CHRIS: “The length of the development process was tricky. We had cinematics that were made right at the beginning of the project. We recorded a young actress called Eloise Webb who played Margaret. We had to record some additional lines 5 years later, and her voice was totally different, so we had to work around that. It created a lot of challenges around recreating or recording new content because we had challenges maintaining continuity with things like signal change, proximity, people’s voices, and so much more.”
“As well as The Make Believes, we also collaborated with Compulsion Games to do a VR element for the game based around Uncle Jack. That brought a totally new direction to the game.”
What was the process like for the sound design?
CHRIS: “The sound design for the game was handled by our sound designer and integrator, Valentino Lercher. It was mostly created as and when [it was required] throughout the development process.”
There are a lot of small details in the sound that a lot of people don’t notice:
- The intake of joy is matched with changes in the dialogue.
- The ‘jubilator’ music is one tone when you’re off joy, but when you’re on joy, it has multiple tones. Equally when you’re crashing (suffering joy withdrawal), everything is slowed down.
- The tones for fast travel are the same as the tones you hear on the metro system in Montreal.
- Some of the UI sounds were inspired by the redactor sounds you hear when your character is approving/censoring the news at the beginning of the game.
- If you’re near a record player, you’ll hear the needle slipping if you’re off joy, and then it will resume normal play after you take it.
- If you select the H in We Happy Few on the launch screen, you hear a compliment from the compliment machine.
As We Happy Few is a procedural game, most of the audio is streaming, which is beneficial for memory, but the procedural side of things brought its own limitations. Some of these examples include the fact there we no scripted events, so the team couldn’t put in things like jump scares. There was also a limit on how many sounds that could added to objects, due to the potential of too many of them procedurally generating within range of one another.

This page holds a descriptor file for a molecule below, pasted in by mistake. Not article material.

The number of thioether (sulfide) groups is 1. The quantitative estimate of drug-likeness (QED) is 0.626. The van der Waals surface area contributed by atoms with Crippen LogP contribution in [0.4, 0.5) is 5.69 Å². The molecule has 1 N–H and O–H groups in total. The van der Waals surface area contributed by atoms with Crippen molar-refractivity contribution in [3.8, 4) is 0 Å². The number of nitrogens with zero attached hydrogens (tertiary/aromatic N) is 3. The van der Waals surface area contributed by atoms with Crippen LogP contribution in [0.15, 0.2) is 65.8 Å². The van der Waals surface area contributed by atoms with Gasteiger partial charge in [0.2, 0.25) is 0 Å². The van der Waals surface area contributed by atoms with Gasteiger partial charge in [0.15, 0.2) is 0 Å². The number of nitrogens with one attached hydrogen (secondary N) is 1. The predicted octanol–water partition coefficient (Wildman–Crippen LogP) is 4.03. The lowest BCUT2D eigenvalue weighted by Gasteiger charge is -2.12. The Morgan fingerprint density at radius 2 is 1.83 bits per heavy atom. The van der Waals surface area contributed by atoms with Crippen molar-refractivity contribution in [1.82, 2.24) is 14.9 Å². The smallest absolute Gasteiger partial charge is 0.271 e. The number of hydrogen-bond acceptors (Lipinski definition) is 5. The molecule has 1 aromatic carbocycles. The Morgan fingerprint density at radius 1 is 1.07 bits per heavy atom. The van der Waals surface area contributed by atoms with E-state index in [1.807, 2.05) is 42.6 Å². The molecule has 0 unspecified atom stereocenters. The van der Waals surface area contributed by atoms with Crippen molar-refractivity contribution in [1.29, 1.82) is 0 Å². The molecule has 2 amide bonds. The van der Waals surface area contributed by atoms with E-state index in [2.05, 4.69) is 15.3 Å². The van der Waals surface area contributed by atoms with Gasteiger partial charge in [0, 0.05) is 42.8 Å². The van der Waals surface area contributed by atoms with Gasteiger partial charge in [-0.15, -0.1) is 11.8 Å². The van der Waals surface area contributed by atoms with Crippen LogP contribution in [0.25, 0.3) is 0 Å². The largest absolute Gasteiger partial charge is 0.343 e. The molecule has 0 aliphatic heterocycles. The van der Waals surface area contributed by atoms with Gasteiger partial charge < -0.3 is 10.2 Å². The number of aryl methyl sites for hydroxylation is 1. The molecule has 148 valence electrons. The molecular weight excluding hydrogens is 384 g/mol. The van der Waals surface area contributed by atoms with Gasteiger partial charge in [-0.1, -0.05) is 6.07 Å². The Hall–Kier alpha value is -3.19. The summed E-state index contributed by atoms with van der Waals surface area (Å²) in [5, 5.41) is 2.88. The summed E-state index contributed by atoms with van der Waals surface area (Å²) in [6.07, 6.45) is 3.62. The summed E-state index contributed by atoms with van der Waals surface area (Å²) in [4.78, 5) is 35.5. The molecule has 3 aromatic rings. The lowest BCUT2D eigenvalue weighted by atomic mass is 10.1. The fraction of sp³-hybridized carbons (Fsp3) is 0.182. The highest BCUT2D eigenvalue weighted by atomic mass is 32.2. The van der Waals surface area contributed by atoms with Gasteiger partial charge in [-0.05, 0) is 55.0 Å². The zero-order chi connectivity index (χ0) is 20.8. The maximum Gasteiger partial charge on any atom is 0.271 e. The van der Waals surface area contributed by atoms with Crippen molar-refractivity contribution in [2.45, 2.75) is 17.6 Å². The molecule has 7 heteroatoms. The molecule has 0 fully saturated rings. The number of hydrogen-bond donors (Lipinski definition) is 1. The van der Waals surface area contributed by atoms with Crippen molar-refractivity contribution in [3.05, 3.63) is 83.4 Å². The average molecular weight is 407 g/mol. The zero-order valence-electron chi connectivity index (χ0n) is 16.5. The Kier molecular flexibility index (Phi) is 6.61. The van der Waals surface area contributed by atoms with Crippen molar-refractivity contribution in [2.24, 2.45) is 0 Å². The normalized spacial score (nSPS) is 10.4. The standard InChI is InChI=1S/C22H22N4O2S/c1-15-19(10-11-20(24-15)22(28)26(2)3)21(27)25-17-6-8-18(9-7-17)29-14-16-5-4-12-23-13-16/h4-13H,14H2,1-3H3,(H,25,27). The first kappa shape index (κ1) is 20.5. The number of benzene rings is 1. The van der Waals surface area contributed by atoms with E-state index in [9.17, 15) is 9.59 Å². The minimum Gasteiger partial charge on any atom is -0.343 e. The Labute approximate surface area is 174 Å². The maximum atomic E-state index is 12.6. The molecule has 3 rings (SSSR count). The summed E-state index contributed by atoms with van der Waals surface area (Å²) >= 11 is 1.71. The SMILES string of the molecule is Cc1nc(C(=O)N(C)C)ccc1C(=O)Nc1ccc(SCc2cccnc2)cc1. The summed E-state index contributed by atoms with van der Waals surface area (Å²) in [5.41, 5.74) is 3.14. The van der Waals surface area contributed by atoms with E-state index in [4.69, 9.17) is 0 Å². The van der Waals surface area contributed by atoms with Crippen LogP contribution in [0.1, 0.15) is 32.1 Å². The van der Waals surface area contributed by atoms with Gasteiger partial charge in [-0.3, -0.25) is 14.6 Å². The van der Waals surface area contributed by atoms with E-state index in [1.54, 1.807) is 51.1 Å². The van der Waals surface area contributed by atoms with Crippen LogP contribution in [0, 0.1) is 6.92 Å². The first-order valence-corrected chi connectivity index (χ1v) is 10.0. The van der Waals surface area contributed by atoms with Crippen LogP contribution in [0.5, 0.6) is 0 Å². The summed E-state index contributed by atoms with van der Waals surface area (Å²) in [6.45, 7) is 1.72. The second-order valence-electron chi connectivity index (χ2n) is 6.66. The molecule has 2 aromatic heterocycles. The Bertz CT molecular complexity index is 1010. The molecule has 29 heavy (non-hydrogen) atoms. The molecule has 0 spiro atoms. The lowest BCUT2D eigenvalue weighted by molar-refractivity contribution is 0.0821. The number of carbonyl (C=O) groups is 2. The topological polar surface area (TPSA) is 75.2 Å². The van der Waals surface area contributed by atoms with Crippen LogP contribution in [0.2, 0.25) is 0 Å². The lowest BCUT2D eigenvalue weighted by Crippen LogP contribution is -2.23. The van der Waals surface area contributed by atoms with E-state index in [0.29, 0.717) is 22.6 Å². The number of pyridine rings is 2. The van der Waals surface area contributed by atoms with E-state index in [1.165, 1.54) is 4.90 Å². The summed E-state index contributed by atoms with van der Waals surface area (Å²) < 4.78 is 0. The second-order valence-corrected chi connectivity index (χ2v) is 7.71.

As for dialogue:
CHRIS: “We had approximately 30,000 lines of dialogue (around 250,000 words), so there was a LOT of dialogue editing. We always have a Friday meeting with everyone at Compulsion, and Valentino would always give us an update on how many lines of dialogue he’d edited that week which always got a laugh. “
All in all, is this something you’d consider doing again?
CHRIS: “It was challenging to do but it was definitely worthwhile.”
JOSE: “One of our strengths at Signal Space is that we can bring more ideas as an agency, and we’re unique in what we have to offer. No game had really done something like this before, so there was no precedent for what we had to do, and we just had to manage things as they came along.”
CHRIS: “As a full production house Signal Space Lab brings together a host of creative and technical thinkers to push the boundaries of how we create and realise new media. Whether it’s audio or video our mandate is to breathe life into our projects and make them as original as possible.”